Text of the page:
• Characterisation of steady and unsteady flows (determination of the characteristic time and length scales of the flow). For this, we will rely on preliminary results obtained by Edwin Duran-Garcia which will be extended to the proposed PhD project. Additional developments may be made depending on the progress of the work.

• Numerical simulations will be carried out at Cranfield in the continuity of what is done by considering the new experimental developments. For these CFD studies, numerical tools and super computers at Cranfield and Loughborough will be available.

• On-road experimental data will be provided by industry (Emissions Analytics), which will enable us to bridge the gap between wind tunnel and actual road conditions.

 

Unique Selling Points

 

At Cranfield University (Shrivenham campus), the student will perform both experimental and computational research. At ESTACA (Bordeaux campus), the student will perform experimental research. The datasets of on-road measurements from Emissions Analytics will be used to bridge the gap between wind tunnel measurements and on-road realistic conditions. These datasets will be helpful to further improve our computational models. Loughborough University will provide access to wind tunnels and super computers. This will be helpful in terms of both experimental and computational work. They will also share their in-house codes and software licenses, which will be helpful to develop high-fidelity computational models that can accurately capture the bi-stability flow phenomena.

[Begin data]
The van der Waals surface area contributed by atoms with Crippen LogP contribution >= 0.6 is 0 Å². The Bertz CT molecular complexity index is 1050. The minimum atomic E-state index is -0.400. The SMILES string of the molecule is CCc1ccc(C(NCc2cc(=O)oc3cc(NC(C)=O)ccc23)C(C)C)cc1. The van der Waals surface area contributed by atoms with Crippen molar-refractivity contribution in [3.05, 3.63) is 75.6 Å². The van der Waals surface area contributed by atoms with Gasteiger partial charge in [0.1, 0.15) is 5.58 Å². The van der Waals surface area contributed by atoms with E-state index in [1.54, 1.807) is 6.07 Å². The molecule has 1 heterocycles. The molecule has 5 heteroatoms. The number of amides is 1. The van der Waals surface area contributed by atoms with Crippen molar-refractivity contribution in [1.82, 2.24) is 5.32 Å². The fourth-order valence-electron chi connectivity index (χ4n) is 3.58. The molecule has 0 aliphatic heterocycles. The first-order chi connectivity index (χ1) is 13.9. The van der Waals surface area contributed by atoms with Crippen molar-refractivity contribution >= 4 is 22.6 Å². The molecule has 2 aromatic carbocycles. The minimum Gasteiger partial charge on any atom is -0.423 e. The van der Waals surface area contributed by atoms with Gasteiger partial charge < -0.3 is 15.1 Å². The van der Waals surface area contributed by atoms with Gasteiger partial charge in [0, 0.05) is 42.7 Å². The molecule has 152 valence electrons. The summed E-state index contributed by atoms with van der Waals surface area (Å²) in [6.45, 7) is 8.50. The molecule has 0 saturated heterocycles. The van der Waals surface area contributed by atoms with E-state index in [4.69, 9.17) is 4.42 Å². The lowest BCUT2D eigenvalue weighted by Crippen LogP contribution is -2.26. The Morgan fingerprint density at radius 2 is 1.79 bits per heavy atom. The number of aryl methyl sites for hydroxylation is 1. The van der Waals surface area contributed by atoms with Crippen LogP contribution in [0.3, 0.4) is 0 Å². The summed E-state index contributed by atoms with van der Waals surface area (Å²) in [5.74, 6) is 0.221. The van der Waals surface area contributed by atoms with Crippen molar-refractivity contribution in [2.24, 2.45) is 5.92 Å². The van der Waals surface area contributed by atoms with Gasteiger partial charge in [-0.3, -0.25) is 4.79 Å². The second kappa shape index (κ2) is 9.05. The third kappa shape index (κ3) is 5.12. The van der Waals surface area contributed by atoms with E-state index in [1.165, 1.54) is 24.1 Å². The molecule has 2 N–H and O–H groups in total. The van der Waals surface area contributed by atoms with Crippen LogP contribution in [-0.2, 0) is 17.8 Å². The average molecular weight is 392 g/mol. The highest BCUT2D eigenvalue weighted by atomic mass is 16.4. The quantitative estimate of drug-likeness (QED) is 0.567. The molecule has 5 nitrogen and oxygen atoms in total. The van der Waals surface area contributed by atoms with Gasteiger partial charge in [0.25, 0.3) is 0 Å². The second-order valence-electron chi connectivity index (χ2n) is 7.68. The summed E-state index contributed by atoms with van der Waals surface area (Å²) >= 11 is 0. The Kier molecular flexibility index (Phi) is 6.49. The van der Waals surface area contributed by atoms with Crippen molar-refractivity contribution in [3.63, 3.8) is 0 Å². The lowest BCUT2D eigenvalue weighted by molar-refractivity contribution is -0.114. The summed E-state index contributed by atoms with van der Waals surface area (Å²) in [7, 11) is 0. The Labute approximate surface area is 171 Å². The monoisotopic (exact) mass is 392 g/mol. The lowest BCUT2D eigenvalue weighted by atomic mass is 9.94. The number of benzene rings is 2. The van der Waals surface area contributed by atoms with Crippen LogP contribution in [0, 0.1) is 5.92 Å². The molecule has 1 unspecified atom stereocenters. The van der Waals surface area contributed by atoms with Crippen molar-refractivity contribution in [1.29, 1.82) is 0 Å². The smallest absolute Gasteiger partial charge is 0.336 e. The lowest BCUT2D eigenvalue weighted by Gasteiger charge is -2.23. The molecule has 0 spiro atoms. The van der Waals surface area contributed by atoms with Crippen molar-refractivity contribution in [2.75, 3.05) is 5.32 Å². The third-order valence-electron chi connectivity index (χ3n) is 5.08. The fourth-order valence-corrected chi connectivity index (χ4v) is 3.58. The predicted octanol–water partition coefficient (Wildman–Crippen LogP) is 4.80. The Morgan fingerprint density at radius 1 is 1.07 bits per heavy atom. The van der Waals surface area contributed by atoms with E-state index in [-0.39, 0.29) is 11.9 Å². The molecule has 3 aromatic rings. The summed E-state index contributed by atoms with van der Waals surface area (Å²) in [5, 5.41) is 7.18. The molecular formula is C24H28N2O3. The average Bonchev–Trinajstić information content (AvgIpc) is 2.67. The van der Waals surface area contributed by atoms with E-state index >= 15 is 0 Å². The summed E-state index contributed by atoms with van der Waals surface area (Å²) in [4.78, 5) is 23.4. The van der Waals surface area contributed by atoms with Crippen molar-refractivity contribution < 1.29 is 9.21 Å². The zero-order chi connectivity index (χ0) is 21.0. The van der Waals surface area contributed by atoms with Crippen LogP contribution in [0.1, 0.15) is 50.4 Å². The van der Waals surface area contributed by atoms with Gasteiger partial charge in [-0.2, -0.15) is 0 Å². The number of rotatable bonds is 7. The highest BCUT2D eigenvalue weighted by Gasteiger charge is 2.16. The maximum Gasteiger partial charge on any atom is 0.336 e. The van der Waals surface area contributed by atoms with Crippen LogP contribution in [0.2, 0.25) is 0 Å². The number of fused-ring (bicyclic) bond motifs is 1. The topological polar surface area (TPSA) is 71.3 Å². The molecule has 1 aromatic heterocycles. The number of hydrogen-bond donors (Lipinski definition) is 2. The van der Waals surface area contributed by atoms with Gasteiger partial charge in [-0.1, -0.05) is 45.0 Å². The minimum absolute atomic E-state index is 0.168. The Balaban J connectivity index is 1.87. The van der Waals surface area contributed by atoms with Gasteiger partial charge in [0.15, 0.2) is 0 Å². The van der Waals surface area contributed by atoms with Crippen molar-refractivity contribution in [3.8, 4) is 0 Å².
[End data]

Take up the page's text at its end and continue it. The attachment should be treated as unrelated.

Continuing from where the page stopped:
To carry out this PhD project, the student will undertake a detailed literature review of the subject (including specific details about the experimental set up and techniques, numerical schemes and simulations, turbulence models, boundary layer treatments, wind tunnels, simplified and realistic vehicle models, advanced data processing of experimental and computational datasets, wake flow unsteadiness, data convergence issues, etc.). 

 

Location of Study

 

Based at the UK Defence Academy at Shrivenham in Oxfordshire, CDS is the academic provider to the UK Ministry of Defence for postgraduate education at the Defence Academy, training in engineering, science, acquisition, management and leadership.

At a glance

  • Application deadline28 Aug 2024
  • Award type(s)PhD
  • Start date07 Oct 2024
  • Duration of award3 years
  • EligibilityUK
  • Reference numberCDS077

Entry requirements

Applicants should have a UK first or second class honours degree in automobile engineering or mechanical engineering or aerospace engineering with a focus on thermofluids / aerodynamics.

To be eligible for these funding, applicants must be a UK national.


Funding

This is a fully-funded, 3-year, full-time PhD studentship, which covers tuition fees at a UK level (£4,596 per year for 3 years), stipend (£19,000 per for 3 years), and running costs (£10,000 over a period of 3 years). These running costs include travel and subsistence, conference registration fees, laboratory consumables, and training.

How to apply

For information about applications please contact: CDSAdmissionsoffice@cranfield.ac.uk 

A CV and short cover letter justifying your case to secure the opportunity is required.

If you are eligible to apply for this PhD, please complete the online application form.